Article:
what is variations in raman spectra for nanomaterials
I only see partial conversation and what's the question here!
what about nanotechnology for water purification
please someone correct me if I'm wrong but I think one can use nanoparticles, specially silver nanoparticles for water treatment.
Damian
yes that's correct
Professor
I think
Professor
Nasa has use it in the 60's, copper as water purification in the moon travel.
Alexandre
nanocopper obvius
Alexandre
what is the stm
is there industrial application of fullrenes. What is the method to prepare fullrene on large scale.?
Rafiq
industrial application...? mmm I think on the medical side as drug carrier, but you should go deeper on your research, I may be wrong
Damian
How we are making nano material?
what is a peer
What is meant by 'nano scale'?
What is STMs full form?
LITNING
scanning tunneling microscope
Sahil
how nano science is used for hydrophobicity
Santosh
Do u think that Graphene and Fullrene fiber can be used to make Air Plane body structure the lightest and strongest. Rafiq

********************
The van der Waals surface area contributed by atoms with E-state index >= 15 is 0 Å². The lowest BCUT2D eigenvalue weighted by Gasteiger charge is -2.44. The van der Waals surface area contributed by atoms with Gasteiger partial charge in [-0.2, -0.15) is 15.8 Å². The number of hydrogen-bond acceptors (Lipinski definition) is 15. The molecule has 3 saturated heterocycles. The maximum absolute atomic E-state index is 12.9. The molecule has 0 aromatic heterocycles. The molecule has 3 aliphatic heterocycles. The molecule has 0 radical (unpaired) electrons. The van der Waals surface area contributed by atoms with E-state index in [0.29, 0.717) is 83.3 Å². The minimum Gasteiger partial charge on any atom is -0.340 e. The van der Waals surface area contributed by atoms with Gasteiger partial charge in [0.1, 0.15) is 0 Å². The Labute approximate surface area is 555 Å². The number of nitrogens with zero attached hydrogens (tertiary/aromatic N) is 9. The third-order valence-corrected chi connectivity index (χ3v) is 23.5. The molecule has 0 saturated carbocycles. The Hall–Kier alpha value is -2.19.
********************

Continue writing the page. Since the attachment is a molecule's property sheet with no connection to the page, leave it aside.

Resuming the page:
Rafiq
what is differents between GO and RGO?
Mahi
what is simplest way to understand the applications of nano robots used to detect the cancer affected cell of human body.? How this robot is carried to required site of body cell.? what will be the carrier material and how can be detected that correct delivery of drug is done Rafiq
Rafiq
if virus is killing to make ARTIFICIAL DNA OF GRAPHENE FOR KILLED THE VIRUS .THIS IS OUR ASSUMPTION
Anam
analytical skills graphene is prepared to kill any type viruses .
Anam
Any one who tell me about Preparation and application of Nanomaterial for drug Delivery
Hafiz
what is Nano technology ?
write examples of Nano molecule?
Bob
The nanotechnology is as new science, to scale nanometric
brayan
nanotechnology is the study, desing, synthesis, manipulation and application of materials and functional systems through control of matter at nanoscale
Damian
Is there any normative that regulates the use of silver nanoparticles?
what king of growth are you checking .?
Renato
What fields keep nano created devices from performing or assimulating ? Magnetic fields ? Are do they assimilate ?
why we need to study biomolecules, molecular biology in nanotechnology?
?
Kyle
yes I'm doing my masters in nanotechnology, we are being studying all these domains as well..
why?
what school?
Kyle
biomolecules are e building blocks of every organics and inorganic materials.
Joe
Got questions? Join the online conversation and get instant answers!